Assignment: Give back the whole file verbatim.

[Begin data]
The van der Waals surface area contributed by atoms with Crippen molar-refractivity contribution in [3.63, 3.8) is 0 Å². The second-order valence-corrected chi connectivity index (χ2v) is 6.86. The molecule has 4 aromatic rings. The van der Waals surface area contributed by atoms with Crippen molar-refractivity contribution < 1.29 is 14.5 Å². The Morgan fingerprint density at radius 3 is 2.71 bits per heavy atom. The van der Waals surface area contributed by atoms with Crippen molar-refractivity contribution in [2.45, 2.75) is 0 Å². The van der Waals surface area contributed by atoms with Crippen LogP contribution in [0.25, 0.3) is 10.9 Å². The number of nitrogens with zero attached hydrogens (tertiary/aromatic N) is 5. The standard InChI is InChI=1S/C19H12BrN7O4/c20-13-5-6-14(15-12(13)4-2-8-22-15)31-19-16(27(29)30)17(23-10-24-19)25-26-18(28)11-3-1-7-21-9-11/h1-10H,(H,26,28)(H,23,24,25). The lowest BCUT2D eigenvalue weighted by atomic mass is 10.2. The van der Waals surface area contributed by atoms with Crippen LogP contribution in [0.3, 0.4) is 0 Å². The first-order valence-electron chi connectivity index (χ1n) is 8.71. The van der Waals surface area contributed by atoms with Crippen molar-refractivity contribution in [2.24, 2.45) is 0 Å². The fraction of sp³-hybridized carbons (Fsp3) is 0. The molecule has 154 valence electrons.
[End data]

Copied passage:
The van der Waals surface area contributed by atoms with Crippen molar-refractivity contribution in [3.63, 3.8) is 0 Å². The second-order valence-corrected chi connectivity index (χ2v) is 6.86. The molecule has 4 aromatic rings. The van der Waals surface area contributed by atoms with Crippen molar-refractivity contribution < 1.29 is 14.5 Å². The Morgan fingerprint density at radius 3 is 2.71 bits per heavy atom. The van der Waals surface area contributed by atoms with Crippen molar-refractivity contribution in [2.45, 2.75) is 0 Å². The van der Waals surface area contributed by atoms with Crippen LogP contribution in [0.25, 0.3) is 10.9 Å². The number of nitrogens with zero attached hydrogens (tertiary/aromatic N) is 5. The standard InChI is InChI=1S/C19H12BrN7O4/c20-13-5-6-14(15-12(13)4-2-8-22-15)31-19-16(27(29)30)17(23-10-24-19)25-26-18(28)11-3-1-7-21-9-11/h1-10H,(H,26,28)(H,23,24,25). The lowest BCUT2D eigenvalue weighted by atomic mass is 10.2. The van der Waals surface area contributed by atoms with Crippen LogP contribution in [0.3, 0.4) is 0 Å². The first-order valence-electron chi connectivity index (χ1n) is 8.71. The van der Waals surface area contributed by atoms with Crippen molar-refractivity contribution in [2.24, 2.45) is 0 Å². The fraction of sp³-hybridized carbons (Fsp3) is 0. The molecule has 154 valence electrons.